A while back I got into a Twitter spat with Audrey Kline, a great young Democrat I’ve encountered over the years, and when we talked in person about our 140-character standoff she explained her reasoning to me:
Her husband had a rare form of cancer and where would people be without Obamacare.
Justin Spencer Pilcher died Feb. 25 at the age of 33.
It was standing-room only at his memorial service Saturday at Olinger Crown Hill, and as I looked at the sports paraphernalia and Scouts uniform and the videos, all I could think of was the ending of the indelible movie “Brian’s Song:”
Brian Piccolo died of cancer at the age of 26. He left a wife and three daughters. He also left a great many loving friends who miss and think of him often. But when they think of him, it’s not how he died that they remember — but how he lived. How he did live!”
I love the story of how Ian Silverii and Brittany Pettersen met.
On a cold December day at the corner of 13th Avenue and Sherman Street, right in front of Denver’s version of Portlandia, City O’ City, and just a block from the state Capitol, Ian was headed to a meeting and Brittany was standing in the freezing cold with a clipboard.
“Do you have a minute to save the children?” she asked.
“No,” Ian replied, “but I have about 30 minutes to flirt with you.”
I burst out laughing when I read about that encounter on the couple’s wedding website. I met Ian when he had the good sense to introduce himself to me at Hamburger Mary’s and say he was a huge fan of my reporting. His line to Brittany in 2009 was so him: fast and funny.
Their wedding Saturday at the Governor’s Mansion was such a Demapalooza that Sen. Lois Court joked enough lawmakers were present to go into an emergency special session and vote to fund the energy office.
Lakewood High School students who traveled to Washington, D.C., as part of the Close Up program gave the experience high marks.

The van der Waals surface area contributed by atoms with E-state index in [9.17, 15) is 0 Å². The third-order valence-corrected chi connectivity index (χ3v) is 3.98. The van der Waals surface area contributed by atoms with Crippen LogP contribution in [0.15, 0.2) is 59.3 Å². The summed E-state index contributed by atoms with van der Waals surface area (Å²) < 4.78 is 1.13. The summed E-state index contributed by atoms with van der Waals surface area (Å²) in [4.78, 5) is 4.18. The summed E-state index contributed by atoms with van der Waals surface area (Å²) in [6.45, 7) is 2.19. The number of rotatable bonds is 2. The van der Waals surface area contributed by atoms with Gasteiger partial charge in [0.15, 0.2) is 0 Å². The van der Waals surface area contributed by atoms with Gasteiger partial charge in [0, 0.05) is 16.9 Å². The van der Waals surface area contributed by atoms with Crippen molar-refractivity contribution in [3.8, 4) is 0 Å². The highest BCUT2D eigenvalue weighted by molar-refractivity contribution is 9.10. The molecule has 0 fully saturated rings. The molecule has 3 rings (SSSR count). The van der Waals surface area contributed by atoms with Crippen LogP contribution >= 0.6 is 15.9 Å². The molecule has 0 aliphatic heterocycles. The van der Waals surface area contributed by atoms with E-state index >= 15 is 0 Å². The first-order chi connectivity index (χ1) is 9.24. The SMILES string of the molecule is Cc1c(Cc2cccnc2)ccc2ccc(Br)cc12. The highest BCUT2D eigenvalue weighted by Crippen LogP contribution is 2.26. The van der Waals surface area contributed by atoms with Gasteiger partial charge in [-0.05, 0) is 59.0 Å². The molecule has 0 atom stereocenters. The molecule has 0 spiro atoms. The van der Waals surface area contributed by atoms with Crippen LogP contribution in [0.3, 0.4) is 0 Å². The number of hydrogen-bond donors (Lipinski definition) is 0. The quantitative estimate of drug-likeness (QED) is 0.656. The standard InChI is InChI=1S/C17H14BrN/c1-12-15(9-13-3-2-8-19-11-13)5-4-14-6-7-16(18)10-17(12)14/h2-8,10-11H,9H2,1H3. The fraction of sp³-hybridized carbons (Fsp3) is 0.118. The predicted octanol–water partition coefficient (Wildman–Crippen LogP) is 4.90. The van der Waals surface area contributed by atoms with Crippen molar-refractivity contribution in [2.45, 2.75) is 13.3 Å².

The students had appointments to see U.S. Sens. Cory Gardner, a Republican, and Michael Bennet, a Democrat, along with their congressman, U.S. Rep. Ed Perlmutter of Jefferson County. They weren’t planning on meeting Colorado Secretary of State Wayne Williams but a long security line gave them the chance.
“Meeting with the people who run our government was truly humbling, and our serendipitous meeting with our secretary of state right behind us in line was a great added bonus,” said Kieran Lewis, 15.
Colorado Secretary of State Wayne Williams turned the annoyance of being trapped in a slow-moving security line outside the Russell Building into something fun this morning when he realized the students standing in front of him were from Lakewood High School.
Williams was headed to see Colorado’s U.S. senators, Michael Bennet, a Democrat, and Cory Gardner, a Republican. It turns out that Lakewood High School teacher Katie Seelbach and her AP U.S. history and government classes were also there to see the pair.
And because the school is in Jefferson County, the students also had an appointment to visit Rep. Ed Perlmutter, D-Arvada. (Williams stopped by all seven congressional offices Tuesday night but most of the lawmakers were on the House floor getting ready for a vote; the ones he did see were sprinting off to join them.)
The students talked with Bennet about a variety of topics, from immigration to education to college tuition. They were excited to be in D.C. and to be talking with members of their delegation.
When Bennet asked if the students knew what a secretary of state does, there were some interesting answers, from foreign policy to overseeing interstate compacts. The secretary of state actually oversees elections, business registrations, charitable giving and more.
The parade route went right by Williams’ office at 1700 Broadway — he captured a good picture of the orange- and blue-stripe painted on the street for his Facebook page — but he was headed to Washington for the National Association of Secretaries of State winter conference.
After he landed, Williams stopped by all seven congressional offices. In most cases, the representatives had had already headed to the floor for a nighttime vote, but the secretary did manage to catch up with two lawmakers, Republican Ken Buck of Windsor and Republican Doug Lamborn of Colorado Springs.
Williams also had a chance to meet Buck’s new chief of staff, Mac Zimmerman, on his first day on the job. Zimmerman grew up in Denver but has lived in Grand Junction and previously worked for Congressmen Scott McInnis and Tom Tancredo, and for state Senate Minority Leader Josh Penry.